When I woke up and came downstairs, my partner was awake and coding. If the smell had changed at all, it had gotten worse. Had he abandoned all goddamn respect for himself and heated up more of this shit for breakfast? He said he had not. Didn’t he smell it, too? If he did, he pretended otherwise. I cooked scrambled eggs; the smell cared none at all.
By early afternoon on Saturday, I started to worry the smell had picked up a psychological component. I asked my girlfriend, but she was busy scouring the garbage for partial Gatorades and couldn’t be bothered. Somehow, I was cranking out graphics and audio like a mad man. My partner and I teamed up on the writing, and something I love about the game is what an opportunity it was to cram just unlimited weird humor into this humble little Windows 95-looking package. It was my first group game project and the good memories attached to it should not still be saturated with booze beef odor in my brain. But that’s my reality.
Saturday evening we grinded away at our tasks, discussed issues, content, and design, and ate more juice jerky. What did it matter now? We were all irrevocably tainted.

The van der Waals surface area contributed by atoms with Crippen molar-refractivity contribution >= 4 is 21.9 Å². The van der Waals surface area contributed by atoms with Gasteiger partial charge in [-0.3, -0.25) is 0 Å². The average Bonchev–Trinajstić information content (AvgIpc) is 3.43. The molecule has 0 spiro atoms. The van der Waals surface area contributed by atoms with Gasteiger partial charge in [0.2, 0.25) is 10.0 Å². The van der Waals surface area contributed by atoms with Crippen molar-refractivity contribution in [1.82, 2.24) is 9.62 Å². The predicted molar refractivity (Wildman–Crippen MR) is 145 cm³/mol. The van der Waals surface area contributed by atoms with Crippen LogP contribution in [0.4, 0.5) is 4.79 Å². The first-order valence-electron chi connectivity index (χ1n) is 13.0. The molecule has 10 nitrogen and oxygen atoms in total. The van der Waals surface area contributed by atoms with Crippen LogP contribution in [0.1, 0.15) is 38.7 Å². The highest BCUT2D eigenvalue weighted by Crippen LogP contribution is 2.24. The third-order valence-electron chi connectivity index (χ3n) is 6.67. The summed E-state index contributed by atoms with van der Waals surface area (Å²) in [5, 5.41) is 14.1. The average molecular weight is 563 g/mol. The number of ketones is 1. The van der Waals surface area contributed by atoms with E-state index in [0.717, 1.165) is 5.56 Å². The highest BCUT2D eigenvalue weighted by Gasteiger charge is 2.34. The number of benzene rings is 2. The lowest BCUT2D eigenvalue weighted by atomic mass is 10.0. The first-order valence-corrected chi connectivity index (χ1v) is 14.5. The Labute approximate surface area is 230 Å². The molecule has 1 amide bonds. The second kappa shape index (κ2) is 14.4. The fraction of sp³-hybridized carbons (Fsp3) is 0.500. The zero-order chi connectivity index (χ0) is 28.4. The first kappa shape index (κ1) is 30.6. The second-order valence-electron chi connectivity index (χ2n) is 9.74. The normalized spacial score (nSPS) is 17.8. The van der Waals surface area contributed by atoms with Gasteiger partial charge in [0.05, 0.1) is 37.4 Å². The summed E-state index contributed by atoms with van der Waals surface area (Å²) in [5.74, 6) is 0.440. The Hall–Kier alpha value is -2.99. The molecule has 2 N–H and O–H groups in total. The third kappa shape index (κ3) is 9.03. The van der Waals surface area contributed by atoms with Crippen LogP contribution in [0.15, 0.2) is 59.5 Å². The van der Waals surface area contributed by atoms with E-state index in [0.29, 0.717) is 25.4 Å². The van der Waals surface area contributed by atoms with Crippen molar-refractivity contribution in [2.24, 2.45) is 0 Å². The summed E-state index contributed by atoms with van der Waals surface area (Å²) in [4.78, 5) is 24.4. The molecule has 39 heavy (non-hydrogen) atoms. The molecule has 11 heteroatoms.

Sunday morning, we landed on a playable game loop. We had most of a day left to test, discuss, and enhance as desired. But I seem to recall we didn’t. It was not long after that time that my partner left, perhaps tacitly admitting “We have given a game, but we have ruined your home. You will have to destroy this place.” He took the leftovers from the fridge, but they don’t make bleach wipes for what was left over in my soul.
The clothing I wore was never the same. I’ve washed garments from that weekend and had people confirm that it smells like wet mystery meat. The game was well-received (though ratings that old on the site aren’t really legible anymore) and we were truly proud of what we’d done. Still, I can’t help wonder what we could have accomplished if I hadn’t spend so much time weighing the pros and cons of standing up and yelling “DON’T ANY OF YOU ASSHOLES SMELL THAT?”
Unlike my ex, who thinks bottled water is fine, now that Gatorade also makes a powder, I do value smart, responsible nutrition. This cautionary tale is not a Pizza Hut and Taco Bell endorsement. My most successful code weekends were probably the couple that happened to coincide with meticulous eating plans I’ve adhered to in the past, particularly low-carb strategies that were heavy on food prep. By all means, keep a little cheat candy or soda on hand, but grab a 2-liter. Walk to the fridge and take a gulp, not a can. Grab a tiny, individually-wrapped Reece’s cup. You’ll get bored and walk away. I think it’s when you are able to sort of focus past eating entirely that the magic really happens in your other endeavors.
Just please, don’t soak meat in wine and cook it for five hours in the middle of your jam space.
Todd Mitchell is an indie software developer with games journalism experience who still smells like roast beef and regret. Follow him @mechatodzilla